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Unsure of Where to Turn, Two Women Benefit from MTS Fund

Posted June 27, 2013 in News Category

recipientfundSuffering from kidney failure and going to dialysis treatments since September of 2011, Geraldyne Sims was facing a barrier to being listed for a kidney transplant. The 61-year-old St. Louisian learned she needed dental work before transplant physicians could add her to the waiting list.

Retired since 2009, Geraldyne explained to the dentist, doctors and social workers at Saint Louis University Hospital that she didn’t have the resources to pay for oral surgery. This year, she became one of 40 individuals to benefit from the MTS Recipient Fund, an emergency fund created by Mid-America Transplant Services to assist pre- and post-transplant patients at the four transplant centers in St. Louis: Barnes-Jewish Hospital, Cardinal Glennon Children’s Medical Center, Saint Louis University Hospital and St. Louis Children’s Hospital.

“I felt so good,” Geraldyne said of the moment she received the one-time grant for the dental work.

“Somebody was thinking about me. I knew the oral surgery was something
I had to have done to be listed, and I just didn’t have the money for it.
Thank you.” — Geraldyne

 

Geraldyne’s story isn’t uncommon, unfortunately. Barbara Ford is a kidney recipient from Barnes-Jewish Hospital. The 70-year-old retiree from Brighton, Illinois received her transplant in January of 2013. After the surgery, she learned her Medicare coverage did not include the total cost of the post-transplant medication. “I was a diabetic after the transplant. I had steroid diabetes. And the medicine was very expensive for the first few weeks after the transplant. I could not afford to pay for it,” said Barbara, who was on dialysis for about two years before receiving a transplant. “I didn’t know what to do or where to turn. I had to have this medicine, but I didn’t have the money to pay for it. I really appreciate MTS helping me.”

The Fund, which was established in 2011, is designed to help defray the out-of-pocket living and medical expenses associated with transplantation. Its usage has more than doubled in 2013. In its inaugural year, MTS approved 20 applications, providing $12,000 in benefits. Through May of 2013, MTS has approved 40 applications for $51,000 in benefits. Assistance, which is based on need as determined by social workers in the transplant centers, has helped pre- and post-transplant patients pay utility bills, mortgages, rent, medications, rental fees for refrigerators to keep medications cool, dental work, insurance premiums, traveling expenses, and, in the case of living donors, lost wages.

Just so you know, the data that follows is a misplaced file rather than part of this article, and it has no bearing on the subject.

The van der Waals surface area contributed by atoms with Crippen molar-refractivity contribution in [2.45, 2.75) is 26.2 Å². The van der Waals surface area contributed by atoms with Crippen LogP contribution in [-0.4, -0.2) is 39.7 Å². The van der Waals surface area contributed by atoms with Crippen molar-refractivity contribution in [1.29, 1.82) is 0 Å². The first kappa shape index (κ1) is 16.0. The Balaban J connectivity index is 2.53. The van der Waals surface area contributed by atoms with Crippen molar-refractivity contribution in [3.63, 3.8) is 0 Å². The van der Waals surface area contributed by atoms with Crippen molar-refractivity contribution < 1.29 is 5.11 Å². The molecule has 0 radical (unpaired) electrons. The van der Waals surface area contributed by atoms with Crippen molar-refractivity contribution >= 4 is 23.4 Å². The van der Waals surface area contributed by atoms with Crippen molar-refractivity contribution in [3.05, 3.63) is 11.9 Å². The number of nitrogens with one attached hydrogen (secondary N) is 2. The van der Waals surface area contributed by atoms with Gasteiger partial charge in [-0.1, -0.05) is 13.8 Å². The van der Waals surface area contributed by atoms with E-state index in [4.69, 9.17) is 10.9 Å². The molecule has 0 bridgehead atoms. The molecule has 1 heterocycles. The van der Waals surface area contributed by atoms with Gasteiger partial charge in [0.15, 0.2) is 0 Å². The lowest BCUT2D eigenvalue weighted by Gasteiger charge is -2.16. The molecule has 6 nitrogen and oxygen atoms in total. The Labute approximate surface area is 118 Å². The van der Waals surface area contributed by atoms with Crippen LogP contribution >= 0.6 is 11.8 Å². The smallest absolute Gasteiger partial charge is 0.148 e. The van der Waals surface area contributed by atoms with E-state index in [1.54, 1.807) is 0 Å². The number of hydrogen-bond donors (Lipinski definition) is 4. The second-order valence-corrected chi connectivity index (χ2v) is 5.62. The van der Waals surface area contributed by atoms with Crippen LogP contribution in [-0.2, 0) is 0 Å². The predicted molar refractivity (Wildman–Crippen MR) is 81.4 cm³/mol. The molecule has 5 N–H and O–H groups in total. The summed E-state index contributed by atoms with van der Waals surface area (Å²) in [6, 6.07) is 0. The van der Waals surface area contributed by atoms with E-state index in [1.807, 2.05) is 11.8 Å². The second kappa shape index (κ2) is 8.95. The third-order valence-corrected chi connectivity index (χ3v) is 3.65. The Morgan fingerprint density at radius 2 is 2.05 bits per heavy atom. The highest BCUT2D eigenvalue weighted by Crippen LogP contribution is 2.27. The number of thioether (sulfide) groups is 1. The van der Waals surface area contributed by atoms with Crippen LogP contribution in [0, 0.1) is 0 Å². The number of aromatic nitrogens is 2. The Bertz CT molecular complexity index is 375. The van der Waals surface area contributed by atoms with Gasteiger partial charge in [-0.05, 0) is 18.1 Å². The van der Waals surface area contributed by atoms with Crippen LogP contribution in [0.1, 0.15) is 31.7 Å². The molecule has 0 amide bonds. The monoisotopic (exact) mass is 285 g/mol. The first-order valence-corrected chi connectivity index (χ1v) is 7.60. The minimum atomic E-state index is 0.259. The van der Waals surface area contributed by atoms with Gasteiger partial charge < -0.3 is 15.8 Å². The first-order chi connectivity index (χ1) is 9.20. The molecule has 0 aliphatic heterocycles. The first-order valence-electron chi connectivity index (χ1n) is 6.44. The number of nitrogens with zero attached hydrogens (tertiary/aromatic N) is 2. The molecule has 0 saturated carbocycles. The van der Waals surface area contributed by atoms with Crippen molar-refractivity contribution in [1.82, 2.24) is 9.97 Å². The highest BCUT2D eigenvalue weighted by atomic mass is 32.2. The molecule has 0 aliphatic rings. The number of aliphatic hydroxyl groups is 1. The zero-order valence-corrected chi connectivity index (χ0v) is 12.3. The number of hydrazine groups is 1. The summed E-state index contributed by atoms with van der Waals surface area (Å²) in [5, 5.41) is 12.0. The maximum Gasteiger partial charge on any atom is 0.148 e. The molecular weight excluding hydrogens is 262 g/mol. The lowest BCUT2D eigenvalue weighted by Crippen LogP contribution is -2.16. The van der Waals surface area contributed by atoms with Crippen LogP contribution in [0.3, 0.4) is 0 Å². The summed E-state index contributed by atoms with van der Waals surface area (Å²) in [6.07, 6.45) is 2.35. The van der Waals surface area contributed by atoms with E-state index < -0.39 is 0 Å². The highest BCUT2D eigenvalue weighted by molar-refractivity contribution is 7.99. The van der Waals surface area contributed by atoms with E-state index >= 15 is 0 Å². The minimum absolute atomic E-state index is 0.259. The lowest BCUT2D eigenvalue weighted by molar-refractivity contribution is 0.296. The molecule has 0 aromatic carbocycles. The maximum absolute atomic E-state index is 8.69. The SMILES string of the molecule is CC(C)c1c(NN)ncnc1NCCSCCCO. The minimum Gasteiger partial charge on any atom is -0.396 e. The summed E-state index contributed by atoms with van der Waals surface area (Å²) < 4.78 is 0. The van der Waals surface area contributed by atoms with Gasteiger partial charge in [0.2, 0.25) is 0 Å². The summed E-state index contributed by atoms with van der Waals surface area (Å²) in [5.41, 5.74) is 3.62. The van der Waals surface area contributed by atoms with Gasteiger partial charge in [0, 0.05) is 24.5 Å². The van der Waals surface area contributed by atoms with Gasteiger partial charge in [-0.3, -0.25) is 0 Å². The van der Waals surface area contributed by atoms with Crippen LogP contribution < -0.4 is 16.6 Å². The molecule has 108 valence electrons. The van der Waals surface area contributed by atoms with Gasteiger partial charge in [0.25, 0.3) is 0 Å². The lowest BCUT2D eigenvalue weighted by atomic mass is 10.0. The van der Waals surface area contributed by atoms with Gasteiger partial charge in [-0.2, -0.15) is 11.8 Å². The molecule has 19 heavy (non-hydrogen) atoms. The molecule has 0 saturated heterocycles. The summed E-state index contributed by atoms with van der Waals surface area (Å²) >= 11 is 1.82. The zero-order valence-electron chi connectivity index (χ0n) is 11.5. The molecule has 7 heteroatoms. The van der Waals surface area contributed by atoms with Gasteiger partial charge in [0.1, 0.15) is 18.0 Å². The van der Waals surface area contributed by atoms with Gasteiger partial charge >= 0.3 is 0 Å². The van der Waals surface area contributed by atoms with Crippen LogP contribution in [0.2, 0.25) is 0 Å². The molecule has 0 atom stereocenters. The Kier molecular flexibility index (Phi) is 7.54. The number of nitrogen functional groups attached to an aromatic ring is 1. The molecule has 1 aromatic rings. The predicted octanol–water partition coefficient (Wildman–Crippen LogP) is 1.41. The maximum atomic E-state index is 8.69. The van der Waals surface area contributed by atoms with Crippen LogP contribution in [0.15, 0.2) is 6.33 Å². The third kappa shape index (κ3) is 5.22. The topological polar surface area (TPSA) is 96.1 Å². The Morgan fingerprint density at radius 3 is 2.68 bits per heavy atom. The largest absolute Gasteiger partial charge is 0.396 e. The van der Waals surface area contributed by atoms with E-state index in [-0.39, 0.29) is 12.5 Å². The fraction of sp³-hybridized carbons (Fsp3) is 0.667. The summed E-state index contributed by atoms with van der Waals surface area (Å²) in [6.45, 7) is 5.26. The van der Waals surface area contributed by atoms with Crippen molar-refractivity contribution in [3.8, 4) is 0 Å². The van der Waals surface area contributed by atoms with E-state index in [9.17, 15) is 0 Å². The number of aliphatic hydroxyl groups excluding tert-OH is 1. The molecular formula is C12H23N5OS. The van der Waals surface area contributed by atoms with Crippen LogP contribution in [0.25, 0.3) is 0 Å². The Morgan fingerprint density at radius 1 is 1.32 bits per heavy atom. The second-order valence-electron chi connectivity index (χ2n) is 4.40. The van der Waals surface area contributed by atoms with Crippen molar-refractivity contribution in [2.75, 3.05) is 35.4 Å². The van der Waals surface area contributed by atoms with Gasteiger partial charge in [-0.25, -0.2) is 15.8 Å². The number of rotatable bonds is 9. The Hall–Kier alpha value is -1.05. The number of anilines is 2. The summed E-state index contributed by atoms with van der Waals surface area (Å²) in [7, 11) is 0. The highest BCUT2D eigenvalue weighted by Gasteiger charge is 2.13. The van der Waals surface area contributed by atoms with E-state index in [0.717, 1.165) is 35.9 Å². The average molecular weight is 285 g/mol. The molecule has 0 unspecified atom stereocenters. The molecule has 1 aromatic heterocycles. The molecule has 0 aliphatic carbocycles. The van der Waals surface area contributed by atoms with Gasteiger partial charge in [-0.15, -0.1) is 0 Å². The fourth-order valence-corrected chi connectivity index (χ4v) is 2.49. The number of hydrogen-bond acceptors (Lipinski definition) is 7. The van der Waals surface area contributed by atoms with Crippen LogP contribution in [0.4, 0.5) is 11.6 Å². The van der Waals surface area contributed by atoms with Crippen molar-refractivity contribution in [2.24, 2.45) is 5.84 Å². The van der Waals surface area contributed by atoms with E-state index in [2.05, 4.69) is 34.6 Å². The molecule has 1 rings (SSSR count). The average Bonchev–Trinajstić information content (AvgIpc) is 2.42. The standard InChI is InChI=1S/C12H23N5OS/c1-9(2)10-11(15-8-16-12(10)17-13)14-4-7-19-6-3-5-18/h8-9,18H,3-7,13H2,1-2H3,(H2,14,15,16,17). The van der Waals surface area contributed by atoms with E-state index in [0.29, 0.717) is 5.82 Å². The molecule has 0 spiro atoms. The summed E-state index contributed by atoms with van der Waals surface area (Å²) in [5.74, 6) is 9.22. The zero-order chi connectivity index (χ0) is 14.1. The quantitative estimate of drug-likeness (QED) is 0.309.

When the MTS Board was looking at ways to give back to our local community, a financial need within our local transplant community was identified,” said Merry Smith, Director of MTS’s Center for Life. “They realized not only could we continue to provide bereavement support to Donor Families, but financial assistance to Transplant Recipients as well.  These are the families who lives are impacted directly by our mission.”  

The Fund is filling an unmet need in the transplant community. “We serve, in the world of organ transplant, the average Joe,” said Rebecca Bathon, a lung transplant social worker at BJH. “There are a lot of out of pocket expenses for patients when it comes to medical care and those are huge financial burdens for folks. Having this resource available is tremendous, and having a process that works easily is a huge benefit to the transplant community. It’s nice to see MTS fill this gap.”

At Saint Louis University Hospital, the Fund provides an additional resource when many are already exhausted. “It’s meant a lot to our transplant center, especially our post-kidney transplant patients,” said Nick Beltran, an abdominal transplant social worker at Saint Louis University Hospital. “Generally, we are a last resort for our patients. Our patients will contact other community organizations that can assist them. Sometimes, there’s nothing they can find. We always tell them that we’re here as a resource to help them.”

 

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